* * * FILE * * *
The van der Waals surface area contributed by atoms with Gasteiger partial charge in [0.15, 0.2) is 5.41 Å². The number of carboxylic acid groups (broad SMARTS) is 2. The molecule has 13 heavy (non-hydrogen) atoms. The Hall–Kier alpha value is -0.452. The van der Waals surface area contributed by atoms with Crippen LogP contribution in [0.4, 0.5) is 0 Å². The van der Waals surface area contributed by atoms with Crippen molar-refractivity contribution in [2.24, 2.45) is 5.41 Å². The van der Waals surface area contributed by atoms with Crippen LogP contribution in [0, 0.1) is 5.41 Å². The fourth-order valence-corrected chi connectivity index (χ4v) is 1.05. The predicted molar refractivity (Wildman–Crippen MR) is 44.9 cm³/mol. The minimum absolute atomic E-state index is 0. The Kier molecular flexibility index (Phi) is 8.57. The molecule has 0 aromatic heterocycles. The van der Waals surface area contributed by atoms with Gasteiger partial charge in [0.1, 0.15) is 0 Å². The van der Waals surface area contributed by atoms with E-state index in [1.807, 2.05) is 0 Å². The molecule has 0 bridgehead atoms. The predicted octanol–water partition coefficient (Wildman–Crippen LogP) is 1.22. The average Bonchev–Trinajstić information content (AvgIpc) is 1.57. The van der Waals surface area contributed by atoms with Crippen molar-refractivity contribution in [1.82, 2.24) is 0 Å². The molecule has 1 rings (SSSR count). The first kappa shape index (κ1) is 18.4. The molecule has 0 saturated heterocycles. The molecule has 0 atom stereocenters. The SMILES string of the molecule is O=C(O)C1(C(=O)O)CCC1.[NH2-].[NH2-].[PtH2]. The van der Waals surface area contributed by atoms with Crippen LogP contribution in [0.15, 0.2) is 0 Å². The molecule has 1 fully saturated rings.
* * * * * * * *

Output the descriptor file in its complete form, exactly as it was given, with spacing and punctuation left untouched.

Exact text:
The van der Waals surface area contributed by atoms with Gasteiger partial charge in [0.15, 0.2) is 5.41 Å². The number of carboxylic acid groups (broad SMARTS) is 2. The molecule has 13 heavy (non-hydrogen) atoms. The Hall–Kier alpha value is -0.452. The van der Waals surface area contributed by atoms with Crippen LogP contribution in [0.4, 0.5) is 0 Å². The van der Waals surface area contributed by atoms with Crippen molar-refractivity contribution in [2.24, 2.45) is 5.41 Å². The van der Waals surface area contributed by atoms with Crippen LogP contribution in [0, 0.1) is 5.41 Å². The fourth-order valence-corrected chi connectivity index (χ4v) is 1.05. The predicted molar refractivity (Wildman–Crippen MR) is 44.9 cm³/mol. The minimum absolute atomic E-state index is 0. The Kier molecular flexibility index (Phi) is 8.57. The molecule has 0 aromatic heterocycles. The van der Waals surface area contributed by atoms with Gasteiger partial charge in [0.1, 0.15) is 0 Å². The van der Waals surface area contributed by atoms with E-state index in [1.807, 2.05) is 0 Å². The molecule has 0 bridgehead atoms. The predicted octanol–water partition coefficient (Wildman–Crippen LogP) is 1.22. The average Bonchev–Trinajstić information content (AvgIpc) is 1.57. The van der Waals surface area contributed by atoms with Crippen molar-refractivity contribution in [1.82, 2.24) is 0 Å². The molecule has 1 rings (SSSR count). The first kappa shape index (κ1) is 18.4. The molecule has 0 saturated heterocycles. The molecule has 0 atom stereocenters. The SMILES string of the molecule is O=C(O)C1(C(=O)O)CCC1.[NH2-].[NH2-].[PtH2]. The van der Waals surface area contributed by atoms with Crippen LogP contribution in [0.15, 0.2) is 0 Å². The molecule has 1 fully saturated rings.